Isabel Minhós Martins (text), Bernardo P. Carvalho (illus.) Don’t Cross the Line! Gecko Press, 1 Oct 2016, 40pp., $27.99 (hbk), ISBN 9781776570744
The general gives his guard orders that no one is to cross the line. The guard stands to attention with his gun, stopping characters arriving at the line. The line is the gutter of the book and the “general reserves the right to keep the page blank, so he can join the story whenever he feels like it”. As the left hand page fills with characters on their way to the right hand page, the guard is increasingly bombarded with requests. The requests vary in nature, but most are hostile and disbelieving as to why the people cannot cross the line. When Simon and Cristiano’s red ball bounces across the line the guard has a dilemma. The children ask “Mr. Guard, can we…” and they are allowed to follow their ball. Other characters then follow suit, all asking in the same manner, and the guard obliges, allowing them to cross the line. When the general arrives with his small army and orders the guard to be arrested, the people protest and anarchy reigns, leaving the general by himself.
This metafictional Picture Book has many postmodern characteristics. The peritexts of the book, the end papers, title page, double page spread, all contribute to and are part of the narrative. All characters are introduced on the front end papers, where the story essentially begins. They are also on the back end papers, in the same order but in a different stance or action. Turning the page to the inside cover, we see the general giving his orders and asserting his authority. Throughout the following seven openings the right hand page is blank, blatantly white, while the left hand page fills with characters. The gutter is the all-important line, providing both a self-referential feature and a mockery of traditional forms.
There are multiple narrators providing multiple narratives. While we have the “don’t cross the line” plot, we have sub-plots pertaining to various characters, and readers are able to determine their stories through the visual text. All characters are illustrated in felt pen, (with the exclusion of the illustrator herself who appears throughout the book) and are named in the end papers. The characters vary and include one resembling ET, named Marcelino and who needs to make a phone call throughout the book, and Paulina in her red hooded coat carrying a basket. There is a family with a heavily pregnant mother, ballroom dancers, and a ghost named Boo.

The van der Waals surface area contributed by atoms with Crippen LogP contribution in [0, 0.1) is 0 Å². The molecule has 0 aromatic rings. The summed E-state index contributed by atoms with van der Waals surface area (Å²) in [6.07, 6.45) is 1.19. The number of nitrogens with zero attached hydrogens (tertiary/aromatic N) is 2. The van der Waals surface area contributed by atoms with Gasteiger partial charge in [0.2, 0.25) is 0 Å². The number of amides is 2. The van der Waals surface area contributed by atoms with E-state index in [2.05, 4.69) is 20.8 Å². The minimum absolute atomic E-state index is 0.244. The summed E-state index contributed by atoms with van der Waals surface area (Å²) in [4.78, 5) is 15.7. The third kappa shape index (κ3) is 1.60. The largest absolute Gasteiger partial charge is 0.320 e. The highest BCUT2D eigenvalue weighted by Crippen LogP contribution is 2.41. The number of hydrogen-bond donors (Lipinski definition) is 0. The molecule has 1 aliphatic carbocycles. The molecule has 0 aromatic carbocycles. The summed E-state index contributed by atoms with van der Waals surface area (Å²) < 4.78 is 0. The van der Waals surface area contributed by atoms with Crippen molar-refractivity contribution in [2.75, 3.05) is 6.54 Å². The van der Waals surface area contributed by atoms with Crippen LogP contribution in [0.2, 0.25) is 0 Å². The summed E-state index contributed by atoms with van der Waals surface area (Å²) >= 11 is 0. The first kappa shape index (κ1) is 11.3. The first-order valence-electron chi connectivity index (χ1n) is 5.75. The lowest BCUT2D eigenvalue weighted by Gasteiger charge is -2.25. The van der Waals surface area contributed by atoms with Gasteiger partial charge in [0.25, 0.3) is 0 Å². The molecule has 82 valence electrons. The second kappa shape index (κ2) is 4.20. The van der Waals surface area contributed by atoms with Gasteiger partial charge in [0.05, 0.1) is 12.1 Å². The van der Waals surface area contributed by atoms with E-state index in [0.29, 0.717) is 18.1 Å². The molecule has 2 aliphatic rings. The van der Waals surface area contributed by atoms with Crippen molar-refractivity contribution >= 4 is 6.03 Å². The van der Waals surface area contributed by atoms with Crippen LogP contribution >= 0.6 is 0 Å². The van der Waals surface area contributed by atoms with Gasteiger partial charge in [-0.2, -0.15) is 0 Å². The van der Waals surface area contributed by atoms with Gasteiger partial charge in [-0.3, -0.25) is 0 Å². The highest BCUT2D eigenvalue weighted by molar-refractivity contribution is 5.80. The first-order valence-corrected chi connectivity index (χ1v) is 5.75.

The use of speech clouds as the only verbal text violates the division between verbal and visual texts in what Nikolajeva and Scott (2006) refer to as intraiconic texts. The speech clouds are in various colours and placed over the characters, further emulating the verbal disruptiveness of the text. This violation and disruptiveness is mirrored in the authority of the general over his guard, army and people, who join together to save the guard from the general’s punishment and enable themselves to be free.
Picture Book codes work seamlessly with the postmodern characteristics in influencing the reading of this book. The increasing business and number of characters on the left hand page slow the reading while building tension. Colours are vibrant while the illustrator has drawn herself in pencil. The red ball stands out as it bounces across the right hand page in the eighth opening, with blue arches visualizing the action and the word boing at every touch down. This left to right movement influences the reader to turn the page with bated breath, as all characters’ eyes are also on the direction of the ball. Frames are non-existent, (with the exception of the gutter as the line), further suggesting the viewer as participant.
Picture Books such as this never cease to amaze and excite me in their authentic construction and influence. Playfulness and colour have been used to convey a message about dictatorship and the effectiveness of peaceful people power. Highly recommended.
Reviewed by Liz Derouet
Nikolajeva, M. & Scott, C. (2006) How Picturebooks Work. London: Routledge